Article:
I think Mitt has a kind of point. I don't think anybody should jump into national politics without serious thought and that the jump might be easiest after the kids have moved out. I am convinced, however, that every American regardless of means has a duty to serve to the extent possible. If that merely means working on a local board or commission, town council or as a member of the school board that is noble service that has to be done and must be appauded. You don't have to be rich to take part in your local or even state government.

  • m2 on January 08, 2012 11:18 AM:

    Kevo's not wrong. Too many names to mention- Franken, Howard Dean, Alan Grayson, any Kennedy or Bush.

    On the other hand, there's Wellstone, Michele Bachmann, Roy Wilkins, MLK, Gandhi, Bad Horse... Nixon. ?

  • jjm on January 08, 2012 11:32 AM:

    It's simply government of, by and for the 1%.

    The remaining 99% should take heed.

    As for yelling about Obama, what REALLY do they have to yell about--except that his policies are not exclusively of by and for the 1%?

  • Andrew on January 08, 2012 11:35 AM:

    I can't believe these comments. This is elitest. Just look at President Obama and VP Biden. Obama was not rich when he started in politics and Biden is still not rich. This whole notion that politics is for the rich are exactly why we have the policies we have. We need to make easier for people of all incomes to become in politics, not just the rich.

  • j on January 08, 2012 11:42 AM:

    My favorite line was from Huntsman when he was bashed by Romney for serving under Obama, when he said he was serving his country as his sons had by being in the navy. Mittens said his sons had better things to do than entering the armed forces.

  • Gandalf on January 08, 2012 11:42 AM:

    I wish he could convey that message to his cohorts in the repub party. Joe the fucking plunber is running in my congressional district.

  • m2 on January 08, 2012 11:54 AM:

    I'm in complete agreement with Andrew.
    WE need to make it easier for people everywhere in this nation to vote for their own interests. That simple concept is being trashed in many states right now.
    VOTE LIKE YOUR LIFE DEPENDS ON IT WHILE YOU STILL CAN. IT DOES.
    hehe. that was funny. :)

  • Bernard HP Gilroy on January 08, 2012 12:06 PM:

    >> It’s why “just be yourself” probably isn’t good advice for this guy.

    Well, the problem is that Mitt Romney doesn't have a self to be. He's just an empty vessel of a man.

  • Matt on January 08, 2012 1:13 PM:

    It's hard for me to get worked up about that particular comment. Basically, it's saying that running for office should be about the policy, not the paycheck, and that your livelihood shouldn't depend on your ability to win an election. I wouldn't put much thought into this or, frankly, the $10,000 bet he made back in the other debate when under pressure. There are MUCH stronger examples to work with than these, which would only fit as background audio in a campaign commercial.

  • Jose Padilla on January 08, 2012 1:26 PM:

    Does this mean that Mitt, if elected president, will act to eliminate all congressional salaries?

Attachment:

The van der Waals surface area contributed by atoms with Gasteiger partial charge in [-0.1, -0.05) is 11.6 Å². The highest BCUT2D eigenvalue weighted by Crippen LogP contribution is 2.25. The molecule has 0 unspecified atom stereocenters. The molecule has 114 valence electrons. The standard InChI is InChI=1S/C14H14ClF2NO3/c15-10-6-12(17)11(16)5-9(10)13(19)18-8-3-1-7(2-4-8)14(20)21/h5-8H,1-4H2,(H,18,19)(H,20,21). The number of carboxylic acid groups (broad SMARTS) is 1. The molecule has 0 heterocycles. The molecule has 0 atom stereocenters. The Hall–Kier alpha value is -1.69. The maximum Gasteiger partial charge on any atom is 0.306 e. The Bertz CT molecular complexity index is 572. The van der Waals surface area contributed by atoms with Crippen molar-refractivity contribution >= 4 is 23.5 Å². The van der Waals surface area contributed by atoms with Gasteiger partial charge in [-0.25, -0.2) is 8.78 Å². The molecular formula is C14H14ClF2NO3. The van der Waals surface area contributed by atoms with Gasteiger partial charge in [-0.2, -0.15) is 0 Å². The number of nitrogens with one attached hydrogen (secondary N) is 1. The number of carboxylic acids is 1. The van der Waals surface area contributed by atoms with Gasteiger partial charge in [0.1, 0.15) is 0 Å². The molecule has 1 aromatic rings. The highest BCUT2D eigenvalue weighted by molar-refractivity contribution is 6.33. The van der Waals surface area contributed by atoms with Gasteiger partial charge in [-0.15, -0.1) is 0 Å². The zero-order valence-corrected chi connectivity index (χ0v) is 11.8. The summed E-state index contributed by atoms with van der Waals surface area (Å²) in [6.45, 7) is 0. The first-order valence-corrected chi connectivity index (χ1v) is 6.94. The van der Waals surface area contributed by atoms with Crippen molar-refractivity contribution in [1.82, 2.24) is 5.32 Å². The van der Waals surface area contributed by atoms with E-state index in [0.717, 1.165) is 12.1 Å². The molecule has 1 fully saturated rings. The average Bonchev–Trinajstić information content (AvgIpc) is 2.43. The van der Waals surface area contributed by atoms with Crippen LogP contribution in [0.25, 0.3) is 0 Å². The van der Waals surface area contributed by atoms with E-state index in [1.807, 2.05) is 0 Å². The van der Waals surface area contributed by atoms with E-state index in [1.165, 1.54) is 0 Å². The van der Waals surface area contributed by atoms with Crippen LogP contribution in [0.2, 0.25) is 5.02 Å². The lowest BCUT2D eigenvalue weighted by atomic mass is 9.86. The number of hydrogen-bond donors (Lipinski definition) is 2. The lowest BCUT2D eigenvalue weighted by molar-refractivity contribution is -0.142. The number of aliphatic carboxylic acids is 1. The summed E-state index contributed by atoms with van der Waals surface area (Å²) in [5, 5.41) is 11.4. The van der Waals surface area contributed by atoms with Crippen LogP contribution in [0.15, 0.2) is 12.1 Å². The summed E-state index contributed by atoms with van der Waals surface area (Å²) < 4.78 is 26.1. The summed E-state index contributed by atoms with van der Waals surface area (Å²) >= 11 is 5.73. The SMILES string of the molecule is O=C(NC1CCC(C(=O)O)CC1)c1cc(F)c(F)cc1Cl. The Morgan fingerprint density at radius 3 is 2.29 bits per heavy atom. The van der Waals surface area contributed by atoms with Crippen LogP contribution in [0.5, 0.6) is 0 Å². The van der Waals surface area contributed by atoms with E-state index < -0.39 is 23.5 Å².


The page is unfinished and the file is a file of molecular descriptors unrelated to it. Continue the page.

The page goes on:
• CDW on January 08, 2012 1:32 PM:

    What was romney's answer to the follow-up question?

  • exlibra on January 08, 2012 2:45 PM:

    As far as I know, only Christine O'Donnell has ever run for office because she needed the money for rent and groceries. For everyone else -- even the not-so-rich folk -- the paycheck is an icing on top, not the cake itself. The "cake" is the power and, possibly, the chance of translating the years of "service" into real money, later on. Once in a blue moon you might actually get someone whose motivation is pure.

    For the very rich -- and my understanding is that's more than half of the people in Congress (both houses) -- the paycheck, even with bennies, is less than they get in interest on their investments.

    So, George's advice to young and impressionable Mitt was nice, but it doesn't really apply in today's circumstances; rich or poor, very few run for office to make a living.

    Nevertheless, running for office is still limited to the upper echelons of the population because it's *so damned expensive to run*. Not to sit in DC, once you're elected. But to actually get elected and then re-elected. Pretty soon, your ideals - if you had them in the first place -- about service to the people goes out the window. However energetic and dedicated you are, you can only contact each of your constituents once or twice during a session. Meanwhile, your opponent is blanketing the airwaves with advertising against you and is keeping PO alive, singlehandedly, ditto. Guess whose name will be remembered, come the time to press that screen in the poll booth?

  • jjm on January 08, 2012 3:55 PM:

    By the way, what kind of money did Rick Santorum have when he ran for Representative and then the Senate, and before he made his pile 'consulting' with the lobbyists he made friends with as a Senator?

  • Grumpy on January 08, 2012 4:21 PM:

    George Romney's advice does not preclude working class people from seeking office. Many, in eras past and today, legislate during the winter then make their living during the summer by farming, fishing, construction, etc. Others are retired, having already paid their mortgages.

  • g on January 08, 2012 6:27 PM:

    Running for office and losing was the pay-off for Sarah Palin.